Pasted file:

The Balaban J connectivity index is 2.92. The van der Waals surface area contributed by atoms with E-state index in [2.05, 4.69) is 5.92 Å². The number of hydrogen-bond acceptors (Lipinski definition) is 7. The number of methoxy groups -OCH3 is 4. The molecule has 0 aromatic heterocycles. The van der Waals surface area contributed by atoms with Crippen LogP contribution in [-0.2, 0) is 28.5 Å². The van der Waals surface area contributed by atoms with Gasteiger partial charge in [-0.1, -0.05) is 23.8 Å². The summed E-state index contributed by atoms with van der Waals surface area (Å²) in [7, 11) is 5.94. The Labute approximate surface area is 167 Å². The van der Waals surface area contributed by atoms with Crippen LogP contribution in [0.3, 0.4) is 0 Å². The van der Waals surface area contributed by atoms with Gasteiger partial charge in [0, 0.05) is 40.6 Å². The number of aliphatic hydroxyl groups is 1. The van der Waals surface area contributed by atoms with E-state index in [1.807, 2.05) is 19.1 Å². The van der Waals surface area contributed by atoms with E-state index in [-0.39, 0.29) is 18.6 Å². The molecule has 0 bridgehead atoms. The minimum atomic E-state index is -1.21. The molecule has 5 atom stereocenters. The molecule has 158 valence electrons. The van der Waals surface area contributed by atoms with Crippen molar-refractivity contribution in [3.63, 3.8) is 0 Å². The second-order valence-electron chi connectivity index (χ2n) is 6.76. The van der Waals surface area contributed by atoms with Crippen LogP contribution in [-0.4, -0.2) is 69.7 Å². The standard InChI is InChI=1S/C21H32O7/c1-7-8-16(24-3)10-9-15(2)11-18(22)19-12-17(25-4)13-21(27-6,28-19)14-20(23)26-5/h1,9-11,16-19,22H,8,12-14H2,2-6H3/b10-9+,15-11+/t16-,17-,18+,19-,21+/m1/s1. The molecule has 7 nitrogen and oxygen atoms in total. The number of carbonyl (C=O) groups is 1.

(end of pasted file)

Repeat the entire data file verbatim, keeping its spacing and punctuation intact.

The Balaban J connectivity index is 2.92. The van der Waals surface area contributed by atoms with E-state index in [2.05, 4.69) is 5.92 Å². The number of hydrogen-bond acceptors (Lipinski definition) is 7. The number of methoxy groups -OCH3 is 4. The molecule has 0 aromatic heterocycles. The van der Waals surface area contributed by atoms with Crippen LogP contribution in [-0.2, 0) is 28.5 Å². The van der Waals surface area contributed by atoms with Gasteiger partial charge in [-0.1, -0.05) is 23.8 Å². The summed E-state index contributed by atoms with van der Waals surface area (Å²) in [7, 11) is 5.94. The Labute approximate surface area is 167 Å². The van der Waals surface area contributed by atoms with Crippen LogP contribution in [0.3, 0.4) is 0 Å². The van der Waals surface area contributed by atoms with Gasteiger partial charge in [0, 0.05) is 40.6 Å². The number of aliphatic hydroxyl groups is 1. The van der Waals surface area contributed by atoms with E-state index in [1.807, 2.05) is 19.1 Å². The van der Waals surface area contributed by atoms with E-state index in [-0.39, 0.29) is 18.6 Å². The molecule has 0 bridgehead atoms. The minimum atomic E-state index is -1.21. The molecule has 5 atom stereocenters. The molecule has 158 valence electrons. The van der Waals surface area contributed by atoms with Crippen molar-refractivity contribution in [3.63, 3.8) is 0 Å². The second-order valence-electron chi connectivity index (χ2n) is 6.76. The van der Waals surface area contributed by atoms with Crippen LogP contribution in [-0.4, -0.2) is 69.7 Å². The standard InChI is InChI=1S/C21H32O7/c1-7-8-16(24-3)10-9-15(2)11-18(22)19-12-17(25-4)13-21(27-6,28-19)14-20(23)26-5/h1,9-11,16-19,22H,8,12-14H2,2-6H3/b10-9+,15-11+/t16-,17-,18+,19-,21+/m1/s1. The molecule has 7 nitrogen and oxygen atoms in total. The number of carbonyl (C=O) groups is 1.